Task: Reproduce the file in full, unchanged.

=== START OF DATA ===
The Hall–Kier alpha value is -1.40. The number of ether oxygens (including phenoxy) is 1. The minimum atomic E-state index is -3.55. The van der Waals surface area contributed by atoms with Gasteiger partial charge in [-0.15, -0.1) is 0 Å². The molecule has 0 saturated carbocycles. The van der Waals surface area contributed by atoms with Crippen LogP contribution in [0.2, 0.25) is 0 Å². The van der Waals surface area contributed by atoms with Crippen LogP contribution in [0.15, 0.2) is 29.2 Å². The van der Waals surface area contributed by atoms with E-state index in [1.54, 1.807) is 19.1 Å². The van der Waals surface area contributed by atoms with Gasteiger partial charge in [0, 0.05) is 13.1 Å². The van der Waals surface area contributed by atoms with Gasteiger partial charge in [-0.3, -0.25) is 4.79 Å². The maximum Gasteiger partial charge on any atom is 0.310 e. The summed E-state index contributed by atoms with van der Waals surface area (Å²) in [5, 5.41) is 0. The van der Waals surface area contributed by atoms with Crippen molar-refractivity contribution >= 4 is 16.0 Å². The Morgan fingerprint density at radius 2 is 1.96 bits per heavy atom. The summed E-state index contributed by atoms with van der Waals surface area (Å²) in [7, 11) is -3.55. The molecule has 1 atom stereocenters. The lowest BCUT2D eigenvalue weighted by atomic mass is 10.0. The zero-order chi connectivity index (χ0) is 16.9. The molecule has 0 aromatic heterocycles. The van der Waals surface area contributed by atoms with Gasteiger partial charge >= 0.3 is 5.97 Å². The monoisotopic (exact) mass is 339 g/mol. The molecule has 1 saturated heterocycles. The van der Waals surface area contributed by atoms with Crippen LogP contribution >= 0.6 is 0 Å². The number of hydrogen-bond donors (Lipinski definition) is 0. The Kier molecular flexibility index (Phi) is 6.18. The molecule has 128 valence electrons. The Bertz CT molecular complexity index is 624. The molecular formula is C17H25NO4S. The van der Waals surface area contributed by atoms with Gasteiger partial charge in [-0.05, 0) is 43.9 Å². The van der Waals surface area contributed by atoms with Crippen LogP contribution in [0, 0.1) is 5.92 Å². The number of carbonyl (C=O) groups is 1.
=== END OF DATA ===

The Hall–Kier alpha value is -1.40. The number of ether oxygens (including phenoxy) is 1. The minimum atomic E-state index is -3.55. The van der Waals surface area contributed by atoms with Gasteiger partial charge in [-0.15, -0.1) is 0 Å². The molecule has 0 saturated carbocycles. The van der Waals surface area contributed by atoms with Crippen LogP contribution in [0.2, 0.25) is 0 Å². The van der Waals surface area contributed by atoms with Crippen LogP contribution in [0.15, 0.2) is 29.2 Å². The van der Waals surface area contributed by atoms with E-state index in [1.54, 1.807) is 19.1 Å². The van der Waals surface area contributed by atoms with Gasteiger partial charge in [0, 0.05) is 13.1 Å². The van der Waals surface area contributed by atoms with Gasteiger partial charge in [-0.3, -0.25) is 4.79 Å². The maximum Gasteiger partial charge on any atom is 0.310 e. The summed E-state index contributed by atoms with van der Waals surface area (Å²) in [5, 5.41) is 0. The van der Waals surface area contributed by atoms with Crippen molar-refractivity contribution >= 4 is 16.0 Å². The Morgan fingerprint density at radius 2 is 1.96 bits per heavy atom. The summed E-state index contributed by atoms with van der Waals surface area (Å²) in [7, 11) is -3.55. The molecule has 1 atom stereocenters. The lowest BCUT2D eigenvalue weighted by atomic mass is 10.0. The zero-order chi connectivity index (χ0) is 16.9. The molecule has 0 aromatic heterocycles. The van der Waals surface area contributed by atoms with Gasteiger partial charge >= 0.3 is 5.97 Å². The monoisotopic (exact) mass is 339 g/mol. The molecule has 1 saturated heterocycles. The van der Waals surface area contributed by atoms with Crippen LogP contribution >= 0.6 is 0 Å². The number of hydrogen-bond donors (Lipinski definition) is 0. The Kier molecular flexibility index (Phi) is 6.18. The molecule has 128 valence electrons. The Bertz CT molecular complexity index is 624. The molecular formula is C17H25NO4S. The van der Waals surface area contributed by atoms with Gasteiger partial charge in [-0.05, 0) is 43.9 Å². The van der Waals surface area contributed by atoms with Crippen LogP contribution in [0, 0.1) is 5.92 Å². The number of carbonyl (C=O) groups is 1.